And ask also about motivations: Why does the person saying that want you to believe it? And how transparent are they about the funding and ideologies behind the groups or individuals spreading the conspiracy theory?

Is it time for governments to step in with anti-conspiracy theory policy, and what could this look like?

My opposition to conspiracy theories does not equate to blindly trusting institutions, particularly government. Conspiracies are part and parcel of politics, but if policymakers are to act against conspiracy theories they must acknowledge that they operate within the same complex interactions of psychological, social and technological pressures as the conspiracists. 

Honestly and actively encouraging participation in democratic institutions can be effective, as we saw with the turnout in the recent US presidential election. 

Finally, regulating the tech platforms must be considered. It is clear that social media companies cannot be trusted to self-regulate, and policy options beyond regulation – including breaking businesses up if necessary – should be on the table.

Transparency and accountability – the cornerstones of all good governance – need every possible support. 

And finally, as defenders of evidence-based policy, what role can and should think tanks play in countering conspiracy theories?

There are three things think tanks should consider. First of all, while think tanks have undoubtedly evolved and diversified from their origins in post-World War Two US military planning, they share some related issues of transparency and accountability. 

There are think tanks operating from just about every political perspective, and they attract funding from – and, with it, the influence of – all kinds of sources. The ongoing debate about ‘dark money’ behind the Tufton Street pro-Brexit think tanks is an obvious example. Ironically, some of this debate itself starts to blend into conspiracism.

Nevertheless, the most important thing think tanks can do, if they are genuinely concerned with stopping conspiracy theories, is to be completely transparent about their own funding. 

The most important thing think tanks can do, if they are genuinely concerned with stopping conspiracy theories, is to be completely transparent about their own funding

Secondly, they can review their interactions with mainstream and social media and strive to promote greater accuracy in reporting, particularly in relation to evidence used to support (or contradict) government policy decisions. 

This point was made in a recent e-symposium on the COVID-19 pandemic hosted by Trends Research & Advisory, an Abu Dhabi-based think tank. According to Dr Stephen Blackwell, Director of Research and Strategic Studies at Trends Research, if they are to contribute positively to public understanding of complex problems, think tanks “need to work harder with the increasing pace of the news cycle”.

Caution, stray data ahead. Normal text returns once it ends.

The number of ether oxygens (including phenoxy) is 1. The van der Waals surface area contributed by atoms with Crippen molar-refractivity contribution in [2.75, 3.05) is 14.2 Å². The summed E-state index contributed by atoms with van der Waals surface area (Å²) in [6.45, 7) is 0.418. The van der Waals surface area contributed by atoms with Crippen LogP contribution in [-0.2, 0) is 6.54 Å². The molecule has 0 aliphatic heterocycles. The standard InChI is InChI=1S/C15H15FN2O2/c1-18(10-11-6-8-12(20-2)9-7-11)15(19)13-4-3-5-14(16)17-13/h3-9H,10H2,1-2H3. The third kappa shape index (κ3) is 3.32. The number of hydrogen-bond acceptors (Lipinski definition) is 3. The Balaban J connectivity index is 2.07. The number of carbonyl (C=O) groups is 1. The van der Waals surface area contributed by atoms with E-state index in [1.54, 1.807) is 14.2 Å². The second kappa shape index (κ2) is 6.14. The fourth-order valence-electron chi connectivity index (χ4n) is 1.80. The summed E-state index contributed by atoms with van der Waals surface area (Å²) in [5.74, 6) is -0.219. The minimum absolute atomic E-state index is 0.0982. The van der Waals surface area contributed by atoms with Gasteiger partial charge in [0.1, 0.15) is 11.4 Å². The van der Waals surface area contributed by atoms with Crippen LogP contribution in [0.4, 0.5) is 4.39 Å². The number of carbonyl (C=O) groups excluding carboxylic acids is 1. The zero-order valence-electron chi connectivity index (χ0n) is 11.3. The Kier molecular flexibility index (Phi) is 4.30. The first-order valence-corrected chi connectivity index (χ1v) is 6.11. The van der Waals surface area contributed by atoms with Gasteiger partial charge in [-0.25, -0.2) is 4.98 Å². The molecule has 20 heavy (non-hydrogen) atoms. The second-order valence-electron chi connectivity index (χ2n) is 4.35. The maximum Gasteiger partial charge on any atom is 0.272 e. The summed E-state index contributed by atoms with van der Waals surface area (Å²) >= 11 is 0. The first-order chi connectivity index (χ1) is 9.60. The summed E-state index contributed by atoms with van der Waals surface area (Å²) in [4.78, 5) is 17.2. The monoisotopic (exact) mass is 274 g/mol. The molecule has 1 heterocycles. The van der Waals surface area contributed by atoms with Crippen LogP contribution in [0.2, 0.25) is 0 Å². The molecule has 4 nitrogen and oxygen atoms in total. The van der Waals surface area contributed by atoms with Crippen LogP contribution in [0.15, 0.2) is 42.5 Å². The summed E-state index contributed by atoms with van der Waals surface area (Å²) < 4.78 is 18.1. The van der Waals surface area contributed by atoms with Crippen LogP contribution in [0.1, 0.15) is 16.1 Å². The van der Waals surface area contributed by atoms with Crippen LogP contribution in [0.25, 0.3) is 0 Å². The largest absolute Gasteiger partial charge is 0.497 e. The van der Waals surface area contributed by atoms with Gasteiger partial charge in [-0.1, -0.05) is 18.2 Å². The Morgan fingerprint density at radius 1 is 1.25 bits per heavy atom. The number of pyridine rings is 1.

But there’s a third challenge that might not be so apparent. Apophenia and pareidolia are psychological conditions in which the instinct to look for connections and patterns in the natural world becomes exaggerated to the point where individuals find them where they do not exist. 

For example, when people ‘see’ the face of Mother Teresa in a cinnamon bun, or Elvis Presley in a rasher of bacon. And, of course, when they connect the effects of a pandemic, or an economic downturn, or a controversial social change to an unrelated group of people. 

The basic premise of how think tanks function is similar – they look for patterns and connections, and it is sometimes in their interest to find them where they don’t exist, particularly if that might suit their funders or if they feel under pressure to find a solution for a specific problem. It is an unintended consequence of the systems approach that has underpinned think tanks’ methodology since they first appeared.

As Paul Slee Smith noted in his 1971 study Think Tanks and Problem Solving, “Some present day problems are so complex, so inextricably mixed up with other problems and involving such obscure interrelationships that clear cut solutions become impossible”. 

It may not be easy, but it would be better if think tanks and their funders were to acknowledge this more readily, and confront some of the core assumptions on which their activities are based. 

The stakes are high, because we face a growing list of complex, mixed up problems, and conspiracy theories, even the superficially harmless, are rooted in hatred and violence. We cannot allow them to flourish unchallenged.